If showcasing the hottest new design trends with one of the world’s oldest building materials seems an odd pairing, consider this. The history of concrete is one of creativity and innovation. Although there’s no crystal ball when it comes to predicting design trends, there is a legacy of kings’ and artisans’ fascination with concrete, dating back to the pyramids of Egypt and the Great Wall of China. In the classical periods of stone building there were no distinctions between structure, ornament, and architecture — form followed function.

Thanks to renewed interest and confidence due to design and technological innovations, our commercial business is growing. However, there is a tendency for architects to spec to larger companies over smaller specialized artisans. We believe that our growth and success in this market segment will be directly tied to repeat business and referrals from a few key designers and architects.

Our residential clients are primarily “innovators” — creative types who value originality. By the time they’ve called us, they are already sold on the warm, natural feel of concrete. They often have a specific color or element they want us to match or complement.

We’re rarely quoting against other stone choices but are often asked about the material’s perceived shortfalls in withstanding the daily assault of a busy kitchen. We find that client testimonials are key. There’s a great testament in a Buddy Rhodes reference where his countertops have been used in a teaching kitchen at a middle school in Berkeley, Calif. The client writes that after 13 years and 3,000 students, the countertops still look beautiful. Unfortunately there are few others in the industry that have a decade-long track record.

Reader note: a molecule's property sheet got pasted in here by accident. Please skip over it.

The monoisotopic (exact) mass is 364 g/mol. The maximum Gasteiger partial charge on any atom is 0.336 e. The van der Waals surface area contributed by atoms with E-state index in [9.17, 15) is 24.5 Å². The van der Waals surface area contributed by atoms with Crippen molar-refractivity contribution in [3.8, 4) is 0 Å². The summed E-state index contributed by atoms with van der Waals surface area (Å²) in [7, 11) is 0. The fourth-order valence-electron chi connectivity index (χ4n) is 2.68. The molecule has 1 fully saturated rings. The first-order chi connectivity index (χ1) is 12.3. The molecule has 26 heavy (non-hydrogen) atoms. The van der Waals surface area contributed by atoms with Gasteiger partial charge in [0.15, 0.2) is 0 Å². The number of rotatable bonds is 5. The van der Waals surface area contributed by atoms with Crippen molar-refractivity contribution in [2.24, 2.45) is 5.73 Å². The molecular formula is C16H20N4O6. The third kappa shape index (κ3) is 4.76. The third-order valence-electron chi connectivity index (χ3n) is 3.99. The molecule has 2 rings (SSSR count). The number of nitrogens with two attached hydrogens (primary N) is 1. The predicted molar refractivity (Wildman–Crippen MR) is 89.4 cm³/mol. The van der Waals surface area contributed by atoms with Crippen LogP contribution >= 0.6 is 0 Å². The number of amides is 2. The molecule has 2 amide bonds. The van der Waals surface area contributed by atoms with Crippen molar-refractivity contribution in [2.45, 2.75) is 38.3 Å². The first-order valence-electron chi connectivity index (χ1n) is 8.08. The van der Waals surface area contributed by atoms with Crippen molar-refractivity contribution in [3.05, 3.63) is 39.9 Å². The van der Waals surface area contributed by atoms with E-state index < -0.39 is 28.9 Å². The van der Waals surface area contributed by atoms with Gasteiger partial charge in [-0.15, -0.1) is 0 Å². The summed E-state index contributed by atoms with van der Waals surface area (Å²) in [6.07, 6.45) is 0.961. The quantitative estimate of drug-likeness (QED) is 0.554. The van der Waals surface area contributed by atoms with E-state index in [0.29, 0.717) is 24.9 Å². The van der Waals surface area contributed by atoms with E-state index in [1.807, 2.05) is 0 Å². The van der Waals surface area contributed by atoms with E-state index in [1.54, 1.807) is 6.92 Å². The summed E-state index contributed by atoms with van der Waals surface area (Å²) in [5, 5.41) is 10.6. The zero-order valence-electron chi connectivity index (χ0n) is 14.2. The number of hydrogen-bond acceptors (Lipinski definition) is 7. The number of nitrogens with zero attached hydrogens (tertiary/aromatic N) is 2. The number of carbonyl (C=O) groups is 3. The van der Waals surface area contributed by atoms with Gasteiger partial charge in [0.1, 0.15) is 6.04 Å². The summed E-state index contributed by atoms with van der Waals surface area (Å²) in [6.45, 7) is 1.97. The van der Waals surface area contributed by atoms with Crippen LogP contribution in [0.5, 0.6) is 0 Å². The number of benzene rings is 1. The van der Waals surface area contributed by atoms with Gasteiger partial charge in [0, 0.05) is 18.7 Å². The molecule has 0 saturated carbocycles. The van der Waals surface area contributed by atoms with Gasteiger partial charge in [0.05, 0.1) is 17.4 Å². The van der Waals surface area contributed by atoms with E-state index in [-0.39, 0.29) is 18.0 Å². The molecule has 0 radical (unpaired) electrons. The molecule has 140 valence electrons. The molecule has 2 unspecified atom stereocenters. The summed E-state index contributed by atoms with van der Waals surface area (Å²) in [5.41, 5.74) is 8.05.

In the last 18 months, we’ve trained more than 100 professionals from a variety of backgrounds and trades. The two-day course offers hands-on experience and advice. We also cover client expectations and offer our thoughts on the level of integrity and professionalism that high-end design demands.

Our training alumnae value our Canadian connections to resources for tools and materials, and they are generous in sharing their best connections too. We are working to establish a network of associate artisans in regional centers across Canada to whom we can confidently refer suitable projects and with whom we can share industry news and resources.

We are working to build the industry in Canada together, because single artisans are hard-pressed to direct significant marketing dollars toward educating buyers. It’s interesting to note the number of times concrete countertops appear unreferenced in design magazine advertisements for fixtures or cabinets. We are exploring partnership opportunities with national suppliers for credited product placement.

It’s a long-term plan for long-term success, because while concrete in Canada is nothing new, the challenge for decorative concrete artisans may be in changing existing perceptions and attitudes toward a medium whose historical relevance, flexibility and utilitarian competence should speak for itself. If a trend toward concrete countertops is growing, it may well be one that will outlive its innovators.

So come on Canadian contractors, toe in — the concrete’s fine.

www.concretecountertopscanada.com